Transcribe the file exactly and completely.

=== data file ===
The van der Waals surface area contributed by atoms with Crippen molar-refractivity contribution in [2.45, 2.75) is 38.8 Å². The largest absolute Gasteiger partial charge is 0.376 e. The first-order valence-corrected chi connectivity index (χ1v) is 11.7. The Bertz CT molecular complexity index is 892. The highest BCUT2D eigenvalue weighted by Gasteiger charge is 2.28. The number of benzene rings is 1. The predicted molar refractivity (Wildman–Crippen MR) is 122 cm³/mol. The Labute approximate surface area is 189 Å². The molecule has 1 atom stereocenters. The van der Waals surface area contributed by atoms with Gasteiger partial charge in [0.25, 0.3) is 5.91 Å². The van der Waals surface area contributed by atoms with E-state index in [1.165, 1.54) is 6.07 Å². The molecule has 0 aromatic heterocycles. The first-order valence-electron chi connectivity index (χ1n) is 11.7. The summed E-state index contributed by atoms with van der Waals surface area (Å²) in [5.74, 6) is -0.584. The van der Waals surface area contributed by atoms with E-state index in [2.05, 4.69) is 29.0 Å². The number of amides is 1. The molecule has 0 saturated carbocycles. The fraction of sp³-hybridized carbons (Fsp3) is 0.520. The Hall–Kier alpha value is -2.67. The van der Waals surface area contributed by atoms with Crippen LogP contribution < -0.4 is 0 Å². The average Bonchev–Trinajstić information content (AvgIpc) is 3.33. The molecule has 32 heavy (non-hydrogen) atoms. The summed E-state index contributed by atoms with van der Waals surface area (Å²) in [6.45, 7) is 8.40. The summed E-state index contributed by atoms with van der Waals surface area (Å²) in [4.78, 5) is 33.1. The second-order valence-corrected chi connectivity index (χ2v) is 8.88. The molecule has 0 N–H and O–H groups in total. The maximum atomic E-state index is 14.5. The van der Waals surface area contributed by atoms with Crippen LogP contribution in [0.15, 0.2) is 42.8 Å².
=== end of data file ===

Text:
The van der Waals surface area contributed by atoms with Crippen molar-refractivity contribution in [2.45, 2.75) is 38.8 Å². The largest absolute Gasteiger partial charge is 0.376 e. The first-order valence-corrected chi connectivity index (χ1v) is 11.7. The Bertz CT molecular complexity index is 892. The highest BCUT2D eigenvalue weighted by Gasteiger charge is 2.28. The number of benzene rings is 1. The predicted molar refractivity (Wildman–Crippen MR) is 122 cm³/mol. The Labute approximate surface area is 189 Å². The molecule has 1 atom stereocenters. The van der Waals surface area contributed by atoms with Gasteiger partial charge in [0.25, 0.3) is 5.91 Å². The van der Waals surface area contributed by atoms with E-state index in [1.165, 1.54) is 6.07 Å². The molecule has 0 aromatic heterocycles. The first-order valence-electron chi connectivity index (χ1n) is 11.7. The summed E-state index contributed by atoms with van der Waals surface area (Å²) in [5.74, 6) is -0.584. The van der Waals surface area contributed by atoms with E-state index in [2.05, 4.69) is 29.0 Å². The number of amides is 1. The molecule has 0 saturated carbocycles. The fraction of sp³-hybridized carbons (Fsp3) is 0.520. The Hall–Kier alpha value is -2.67. The van der Waals surface area contributed by atoms with Crippen LogP contribution < -0.4 is 0 Å². The average Bonchev–Trinajstić information content (AvgIpc) is 3.33. The molecule has 32 heavy (non-hydrogen) atoms. The summed E-state index contributed by atoms with van der Waals surface area (Å²) in [6.45, 7) is 8.40. The summed E-state index contributed by atoms with van der Waals surface area (Å²) in [4.78, 5) is 33.1. The second-order valence-corrected chi connectivity index (χ2v) is 8.88. The molecule has 0 N–H and O–H groups in total. The maximum atomic E-state index is 14.5. The van der Waals surface area contributed by atoms with Crippen LogP contribution in [0.15, 0.2) is 42.8 Å².